One of the least-known and most-misunderstood forms of arthritis that individuals suffer from today is psoriatic arthritis. This is an inflammatory form of arthritis that can lead to permanent joint damage if not diagnosed and treated as soon as symptoms arise. In fact, studies suggest that irreversible damage can occur if there is a diagnostic delay of just six months.1,2 Here is a broad overview of psoriatic arthritis and how it relates to dry skin symptoms and swelling of the fingers.
Symptoms of Psoriatic Arthritis
Psoriatic arthritis is a condition that often develops slowly, but the onset can come quickly with some patients.3 It often appears initially as just generalized fatigue and stiffness.
The fingers often swell and are described as looking like sausages.4 Other symptoms related to the swelling of the fingers include throbbing, tenderness, and reduced range of motion. Individuals with this condition may also see their nails separating from the nail bed.
Oligoarticular is the term used to describe mild psoriatic arthritis when it affects four or fewer joints in the body.5 More serious cases of the condition are referred to as polyarticular. Psoriatic arthritis can affect the hands, toes, arms, legs, or spinal column. But the type that causes inflammation and swelling of the fingers and toes is called dactylitis and is a distinguishing indicator of this type of arthritis.
Treatments for Psoriatic Arthritis
Rheumatologists are physicians who specialize in arthritis and are often best equipped to confirm a diagnosis of psoriatic arthritis.6 It is possible to be diagnosed with both rheumatoid arthritis and psoriatic arthritis and also gout and psoriatic arthritis, but these dual-arthritis conditions are very rare.
Medications are used to reduce inflammation and pain, and many of these medications are designed to treat both the joint condition and skin disease.3 Topical pain relief creams that are specially formulated for arthritis sufferers, like JointFlex, may also help psoriatic arthritis sufferers find relief.
If the body does not respond to initial treatment, physicians may explore disease-modifying anti-rheumatic drugs like sulfasalazine or methotrexate.7 Biologic therapies have also been used to block molecules and receptors that cause inflammation.3 In other patients, corticosteroid injections and surgery may be discussed.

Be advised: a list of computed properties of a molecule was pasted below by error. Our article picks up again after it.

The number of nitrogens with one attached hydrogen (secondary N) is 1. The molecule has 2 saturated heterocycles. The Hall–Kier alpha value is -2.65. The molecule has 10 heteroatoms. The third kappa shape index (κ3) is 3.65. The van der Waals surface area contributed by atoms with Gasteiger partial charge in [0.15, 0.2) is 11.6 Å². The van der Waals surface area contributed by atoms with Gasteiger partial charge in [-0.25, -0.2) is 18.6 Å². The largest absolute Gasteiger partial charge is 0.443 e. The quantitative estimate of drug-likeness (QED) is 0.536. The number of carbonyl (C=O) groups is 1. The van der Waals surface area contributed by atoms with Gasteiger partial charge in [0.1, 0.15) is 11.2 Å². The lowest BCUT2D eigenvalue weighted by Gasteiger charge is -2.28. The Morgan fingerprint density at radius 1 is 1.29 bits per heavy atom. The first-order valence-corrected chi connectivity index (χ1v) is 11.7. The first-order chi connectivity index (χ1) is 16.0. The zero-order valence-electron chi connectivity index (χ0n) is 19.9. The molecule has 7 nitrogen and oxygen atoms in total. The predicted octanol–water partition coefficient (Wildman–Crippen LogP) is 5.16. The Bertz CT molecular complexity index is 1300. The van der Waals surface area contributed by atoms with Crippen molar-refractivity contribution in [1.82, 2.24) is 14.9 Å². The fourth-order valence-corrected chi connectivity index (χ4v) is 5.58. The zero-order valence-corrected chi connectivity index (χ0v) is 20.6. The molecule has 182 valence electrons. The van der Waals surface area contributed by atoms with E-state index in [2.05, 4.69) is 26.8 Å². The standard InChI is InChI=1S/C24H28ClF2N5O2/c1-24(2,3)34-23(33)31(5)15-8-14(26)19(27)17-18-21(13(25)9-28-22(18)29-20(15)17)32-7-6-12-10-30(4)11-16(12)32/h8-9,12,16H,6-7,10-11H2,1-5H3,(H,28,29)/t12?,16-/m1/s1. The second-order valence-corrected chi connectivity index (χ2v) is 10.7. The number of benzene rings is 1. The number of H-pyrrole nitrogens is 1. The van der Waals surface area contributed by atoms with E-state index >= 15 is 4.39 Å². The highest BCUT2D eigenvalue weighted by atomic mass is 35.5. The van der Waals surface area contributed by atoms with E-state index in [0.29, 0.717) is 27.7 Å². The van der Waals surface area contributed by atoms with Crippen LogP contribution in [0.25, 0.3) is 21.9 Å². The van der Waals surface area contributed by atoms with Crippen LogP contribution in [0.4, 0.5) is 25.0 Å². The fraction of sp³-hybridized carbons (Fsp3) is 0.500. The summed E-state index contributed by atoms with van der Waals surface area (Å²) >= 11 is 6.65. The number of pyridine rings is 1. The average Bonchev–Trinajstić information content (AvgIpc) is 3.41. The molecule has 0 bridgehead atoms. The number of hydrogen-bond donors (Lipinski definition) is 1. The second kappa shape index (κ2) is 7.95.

Who Suffers from Psoriatic Arthritis
According to the National Psoriasis Foundation, approximately 30 percent of people with psoriasis develop psoriatic arthritis.1 Children are more likely to experience psoriasis and psoriatic arthritis at the same time than adults are. In some cases, the joint conditions that are caused by these diseases actually come before the skin conditions. Regardless of age, the development of psoriatic arthritis is affected by genetics, immune system functioning, and various environmental factors.
Ways to Prevent Psoriatic Arthritis Symptoms
Exercise is recommended for psoriatic arthritis sufferers to keep the joints and muscles active and flexible.8,9 Walking, swimming, yoga, and stretching are excellent low-impact ways to get moving without putting too much strain on tender joints. Cold packs can reduce swelling and ease pain, while a warm towel or bath can relax aching joints and muscles.
Some individuals find mobility tools, like canes and grab bars, useful in carrying out daily activities without putting undue stress on the joints. Reducing one’s sugar, red meat, and dairy consumption may help with the inflammation symptoms as well. Meanwhile, antioxidant-rich foods like spinach and blueberries can naturally strengthen the body’s immune system.
REFERENCES FOR WHAT TO KNOW ABOUT PSORIATIC ARTHRITIS
1. About psoriatic arthritis. National Psoriasis Foundation. Retrieved October 31, 2018 from https://www.psoriasis.org/about-psoriatic-arthritis.
2. Leavitt, M. (2015 May 6). Why early diagnosis is critical for psoriatic arthritis. National Psoriasis Foundation. Retrieved October 31, 2018 from https://www.psoriasis.org/advance/early-diagnosis-critical-for-psoriatic-arthritis.
3. Kontzias, A. (2017 July). Psoriatic arthritis. The Merck Manual: Consumer Version. Retrieved October 31, 2018 from https://www.merckmanuals.com/home/bone,-joint,-and-muscle-disorders/joint-disorders/psoriatic-arthritis.
4. Psoriatic arthritis. National Institute of Arthritis and Musculoskeletal and Skin Diseases. Retrieved October 31, 2018 from https://www.niams.nih.gov/health-topics/psoriatic-arthritis#tab-symptoms.
5. Psoriatic arthritis. U. S. National Library of Medicine. Retrieved October 31, 2018 from https://ghr.nlm.nih.gov/condition/psoriatic-arthritis.
6. Rheumatology is a specialty. National Psoriasis Foundation. Retrieved October 31, 2018 from https://www.psoriasis.org/psoriatic-arthritis/find-the-right-doctor/rheumatology.
7. Combination therapy often best for RA. Arthritis Foundation. Retrieved October 31, 2018 from https://www.arthritis.org/about-arthritis/types/rheumatoid-arthritis/articles/rheumatoid-arthritis-triple-therapy.php.
8. Bartlett, S. (2018 January). The role of exercise in arthritis management. Johns Hopkins Arthritis Center. Retrieved October 31, 2018 from https://www.hopkinsarthritis.org/patient-corner/disease-management/role-of-exercise-in-arthritis-management/.
9. Arthritis self management: What you need to know. Arthritis Foundation. Retrieved October 31, 2018 from https://www.arthritis.org/about-arthritis/understanding-arthritis/arthritis-self-management.php.
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